The Enterprise Resource Planning (ERP) structure of an organization forms the basis of data collection and analysis which determine a series of business decisions taken regarding the product cost, marketing strategies, and service delivery. Currently, two methods of executing ERP are available: On-Premise ERP and Cloud ERP.
On-Premise ERP involves the installation of servers (for data collection and processing) within the physical locus of the office which are taken care of by the IT department of the company.
In the Cloud-ERP structure (also known as Software-as-a-Service/SaaS), the vendor’s cloud computing platform is used to process the data of the company. The company accesses and regulates the server through web-browser.
Differences between On-Premise ERP and Cloud ERP
The Physical Cost: Hardware Cost
On-Premise ERP requires the ownership of hardware and its upgrading consistently. This incurs a large amount of upfront expenses. The indirect costs include the training of an IT team which will be capable of managing the hardware and software efficiently.
In Cloud ERP, the hardware and training costs are eliminated. Since cloud system is under the care of vendors, the customers are generally not involved in the updating and upgrading of the system. The vendors possess an improvised idea of issues that might come up, owing to the access to different types of systems and company requirements. This prepares them to deploy the best solutions in a short period of time.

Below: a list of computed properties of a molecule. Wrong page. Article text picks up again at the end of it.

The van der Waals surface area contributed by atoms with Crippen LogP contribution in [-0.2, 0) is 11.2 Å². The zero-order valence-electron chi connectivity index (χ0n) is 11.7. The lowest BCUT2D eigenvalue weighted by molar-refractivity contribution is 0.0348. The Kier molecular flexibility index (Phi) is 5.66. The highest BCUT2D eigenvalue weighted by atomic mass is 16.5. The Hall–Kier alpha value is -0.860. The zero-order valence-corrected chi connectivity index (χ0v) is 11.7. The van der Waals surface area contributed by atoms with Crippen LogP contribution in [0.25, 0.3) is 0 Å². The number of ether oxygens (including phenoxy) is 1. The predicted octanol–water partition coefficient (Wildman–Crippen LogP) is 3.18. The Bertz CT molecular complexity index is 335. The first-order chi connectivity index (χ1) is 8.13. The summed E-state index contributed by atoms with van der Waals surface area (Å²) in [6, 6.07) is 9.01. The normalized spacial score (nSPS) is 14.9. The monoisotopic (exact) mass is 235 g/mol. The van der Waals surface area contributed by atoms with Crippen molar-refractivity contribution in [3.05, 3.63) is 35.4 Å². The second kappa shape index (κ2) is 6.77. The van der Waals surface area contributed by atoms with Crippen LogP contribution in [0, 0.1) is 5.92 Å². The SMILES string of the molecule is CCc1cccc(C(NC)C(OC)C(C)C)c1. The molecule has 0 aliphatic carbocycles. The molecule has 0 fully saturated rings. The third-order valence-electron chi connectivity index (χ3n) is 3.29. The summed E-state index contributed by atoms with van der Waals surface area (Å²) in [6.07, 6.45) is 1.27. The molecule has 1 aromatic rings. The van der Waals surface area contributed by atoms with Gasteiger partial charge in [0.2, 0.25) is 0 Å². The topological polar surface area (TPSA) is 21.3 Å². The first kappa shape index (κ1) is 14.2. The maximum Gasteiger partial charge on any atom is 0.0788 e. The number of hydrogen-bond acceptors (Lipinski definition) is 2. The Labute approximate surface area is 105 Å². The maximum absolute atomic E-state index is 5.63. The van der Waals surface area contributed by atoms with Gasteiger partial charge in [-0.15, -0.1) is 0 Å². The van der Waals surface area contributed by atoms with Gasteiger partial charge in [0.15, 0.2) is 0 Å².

One of the recent concerns with respect to On-Premise ERP is the gradually increasing cost of licenses. Previously, the companies had to purchase a license for the ERP software. However, now there are subscription models available where a monthly payment option is provided.
Gartner report exhibits the shifting of preferences from On-Premise to Cloud ERP, due to the major factors including cost. It predicts that by the year 2018, a minimum of 30% of the service-oriented companies will shift a large part of their ERP apps to the cloud platform.
The Time-Limits: Uptime and Productivity
In On-Premise, you will have to find out the amount of time the system will be available for the applications. Generally, in Cloud ERP systems, a minimal of 99.9% uptime is provided. While enquiring about this, make sure you catch two uptimes: the server uptime and system uptime. While your server might be up and running for a long time (server uptime), your organization will only be able to use it, provided it is broadcast across the system.
Maintenance: Updating and Upgrading of the System
In On-Premise ERP, the time taken for upgrading the system will involve the IT teams’ re-arranging the system throughout the users’ networks and working on the personalization and integration which were previously available on the software. This occurs because the customizations are attached to the current software deployment and with the launch of new product updates, the previous personalization will be swept away, requiring the IT team to begin from the starting point again. This has led many a companies working on On-Premise ERP system to cling to outdated technologies.